Enter your search into one or more of the boxes below:
You can refine your search by selecting from any of the options below:
Your Shopping Basket
Total number of items: 0
Sub total: £0.00
Go to Checkout
Our Birmingham Shop
Our Bristol Shop
Animators Survival Kit

Wellcome Trust Book Prize won by Andrea Gillies

6th November 2009

Andrea Gillies has won the inaugural Wellcome Trust Book Prize for her account of dementia.

Keeper, the author's account of her time caring for her mother-in-law who had Alzheimer's disease, has been named as the award's first winning title, scooping the writer a cheque for GBP 25,000.

Comedienne Jo Brand, chair of the judging panel, said: 'Andrea Gillies' account of living with Alzheimer's is the perfect fusion of narrative with enough memorable science not to choke you.

'It's a fantastic book - down to earth and darkly comic in places. The judges found it compelling.'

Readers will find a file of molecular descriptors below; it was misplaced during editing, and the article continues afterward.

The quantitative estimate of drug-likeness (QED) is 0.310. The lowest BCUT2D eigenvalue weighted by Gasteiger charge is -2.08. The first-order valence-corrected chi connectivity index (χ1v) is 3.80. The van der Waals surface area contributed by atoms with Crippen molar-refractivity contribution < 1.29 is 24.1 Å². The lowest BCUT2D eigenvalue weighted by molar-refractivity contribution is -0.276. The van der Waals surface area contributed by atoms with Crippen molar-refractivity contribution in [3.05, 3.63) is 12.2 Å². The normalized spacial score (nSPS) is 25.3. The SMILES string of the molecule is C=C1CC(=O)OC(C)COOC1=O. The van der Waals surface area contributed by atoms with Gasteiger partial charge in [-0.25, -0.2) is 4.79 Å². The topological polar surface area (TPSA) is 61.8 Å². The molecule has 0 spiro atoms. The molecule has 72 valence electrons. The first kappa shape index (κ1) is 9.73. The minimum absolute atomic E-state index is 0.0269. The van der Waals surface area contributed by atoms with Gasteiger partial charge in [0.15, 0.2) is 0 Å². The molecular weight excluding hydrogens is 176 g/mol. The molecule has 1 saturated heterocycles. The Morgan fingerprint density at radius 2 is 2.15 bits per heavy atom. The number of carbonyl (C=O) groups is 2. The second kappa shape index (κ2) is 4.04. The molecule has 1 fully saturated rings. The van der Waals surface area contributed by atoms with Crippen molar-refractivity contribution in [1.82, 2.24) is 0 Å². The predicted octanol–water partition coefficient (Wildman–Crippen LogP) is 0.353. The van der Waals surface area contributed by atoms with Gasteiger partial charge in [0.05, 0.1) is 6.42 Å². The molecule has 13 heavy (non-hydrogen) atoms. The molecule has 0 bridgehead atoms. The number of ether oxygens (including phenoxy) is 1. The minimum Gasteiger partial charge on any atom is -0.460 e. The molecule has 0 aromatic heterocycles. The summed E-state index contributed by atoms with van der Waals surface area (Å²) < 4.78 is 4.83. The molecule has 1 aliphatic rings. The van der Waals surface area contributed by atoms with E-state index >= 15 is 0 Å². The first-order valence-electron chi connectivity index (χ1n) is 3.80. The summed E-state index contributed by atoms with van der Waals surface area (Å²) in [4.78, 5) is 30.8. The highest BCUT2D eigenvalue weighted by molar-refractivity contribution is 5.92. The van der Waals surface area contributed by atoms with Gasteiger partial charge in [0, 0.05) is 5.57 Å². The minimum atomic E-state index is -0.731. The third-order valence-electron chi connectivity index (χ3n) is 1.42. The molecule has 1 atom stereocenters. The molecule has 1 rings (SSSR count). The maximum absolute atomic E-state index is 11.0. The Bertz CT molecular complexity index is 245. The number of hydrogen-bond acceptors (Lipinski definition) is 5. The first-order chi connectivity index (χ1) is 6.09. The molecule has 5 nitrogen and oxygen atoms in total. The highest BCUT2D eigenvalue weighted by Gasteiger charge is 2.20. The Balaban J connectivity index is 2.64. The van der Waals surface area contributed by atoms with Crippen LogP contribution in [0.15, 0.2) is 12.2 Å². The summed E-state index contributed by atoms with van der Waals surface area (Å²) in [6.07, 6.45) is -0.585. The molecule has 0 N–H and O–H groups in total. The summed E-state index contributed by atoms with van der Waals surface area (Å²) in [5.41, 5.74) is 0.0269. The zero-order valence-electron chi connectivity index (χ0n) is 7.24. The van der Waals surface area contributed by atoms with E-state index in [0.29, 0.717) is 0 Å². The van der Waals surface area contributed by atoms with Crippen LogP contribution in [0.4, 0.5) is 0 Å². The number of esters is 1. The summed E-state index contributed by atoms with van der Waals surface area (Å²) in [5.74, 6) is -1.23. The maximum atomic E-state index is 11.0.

In a recent interview with the Sheffield Star, Gillies explained that she was inspired to write Keeper after seeing how dementia not only affects the sufferer but also those around them.

A number of prominent writers sat on the judging panel, such as physician Raymond Tallis, BBC science journalist Quentin Cooper and Welsh poet Gwyneth Lewis.

The Wellcome Trust Book Prize was established to recognise works of fiction and non-fiction that look at the links between medicine, society and culture.

Other books featured on the prize's shortlist included Allegra Goodman's Intuition, Illness by Havi Carel and Abraham Verghese's Cutting for Stone.

Latest Blog
#FoylesFave: Dunkirk

This month history buffs and film fans are united as they eagerly await Christopher Nolan's portrayal of Dunkirk. Madga from our Birmingham branch reviews the accompanying book.

#FoylesFave: Theft by Finding

Meg from our web team discusses her love for all things Sedaris as his first volume of diaries is published.

Marian Veevers on Why No Woman is Simply a Product of the Time in which She Lives

On the 200th anniversary of Jane Austen's death, Marian Veevers explains why no woman is simply a product of the time in which she lives.

View all Blog Entries
Show/Hide Tweets
© W&G Foyle Ltd